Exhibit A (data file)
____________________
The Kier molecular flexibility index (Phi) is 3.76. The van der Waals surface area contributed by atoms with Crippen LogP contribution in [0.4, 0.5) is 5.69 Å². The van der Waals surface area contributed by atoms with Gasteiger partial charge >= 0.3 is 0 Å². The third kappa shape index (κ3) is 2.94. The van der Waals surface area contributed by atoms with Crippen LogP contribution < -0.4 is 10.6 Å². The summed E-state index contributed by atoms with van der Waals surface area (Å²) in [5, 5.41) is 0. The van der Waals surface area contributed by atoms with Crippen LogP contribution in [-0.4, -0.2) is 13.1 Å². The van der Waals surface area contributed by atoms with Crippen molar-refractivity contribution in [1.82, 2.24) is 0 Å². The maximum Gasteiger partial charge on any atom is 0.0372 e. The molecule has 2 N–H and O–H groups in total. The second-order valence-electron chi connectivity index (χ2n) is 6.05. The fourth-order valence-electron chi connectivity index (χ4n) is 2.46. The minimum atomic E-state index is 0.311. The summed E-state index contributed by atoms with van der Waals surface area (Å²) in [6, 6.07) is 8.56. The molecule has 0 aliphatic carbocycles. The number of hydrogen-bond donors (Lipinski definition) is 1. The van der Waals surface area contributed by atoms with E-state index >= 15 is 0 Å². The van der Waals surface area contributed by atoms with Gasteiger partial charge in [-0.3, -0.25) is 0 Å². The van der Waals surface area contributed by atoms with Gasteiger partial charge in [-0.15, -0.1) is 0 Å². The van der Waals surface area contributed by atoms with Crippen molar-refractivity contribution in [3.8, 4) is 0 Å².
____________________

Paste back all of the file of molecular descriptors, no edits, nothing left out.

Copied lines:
The Kier molecular flexibility index (Phi) is 3.76. The van der Waals surface area contributed by atoms with Crippen LogP contribution in [0.4, 0.5) is 5.69 Å². The van der Waals surface area contributed by atoms with Gasteiger partial charge >= 0.3 is 0 Å². The third kappa shape index (κ3) is 2.94. The van der Waals surface area contributed by atoms with Crippen LogP contribution < -0.4 is 10.6 Å². The summed E-state index contributed by atoms with van der Waals surface area (Å²) in [5, 5.41) is 0. The van der Waals surface area contributed by atoms with Crippen LogP contribution in [-0.4, -0.2) is 13.1 Å². The van der Waals surface area contributed by atoms with Crippen molar-refractivity contribution in [1.82, 2.24) is 0 Å². The maximum Gasteiger partial charge on any atom is 0.0372 e. The molecule has 2 N–H and O–H groups in total. The second-order valence-electron chi connectivity index (χ2n) is 6.05. The fourth-order valence-electron chi connectivity index (χ4n) is 2.46. The minimum atomic E-state index is 0.311. The summed E-state index contributed by atoms with van der Waals surface area (Å²) in [6, 6.07) is 8.56. The molecule has 0 aliphatic carbocycles. The number of hydrogen-bond donors (Lipinski definition) is 1. The van der Waals surface area contributed by atoms with E-state index >= 15 is 0 Å². The van der Waals surface area contributed by atoms with Gasteiger partial charge in [-0.3, -0.25) is 0 Å². The van der Waals surface area contributed by atoms with Gasteiger partial charge in [-0.15, -0.1) is 0 Å². The van der Waals surface area contributed by atoms with Crippen molar-refractivity contribution in [3.8, 4) is 0 Å².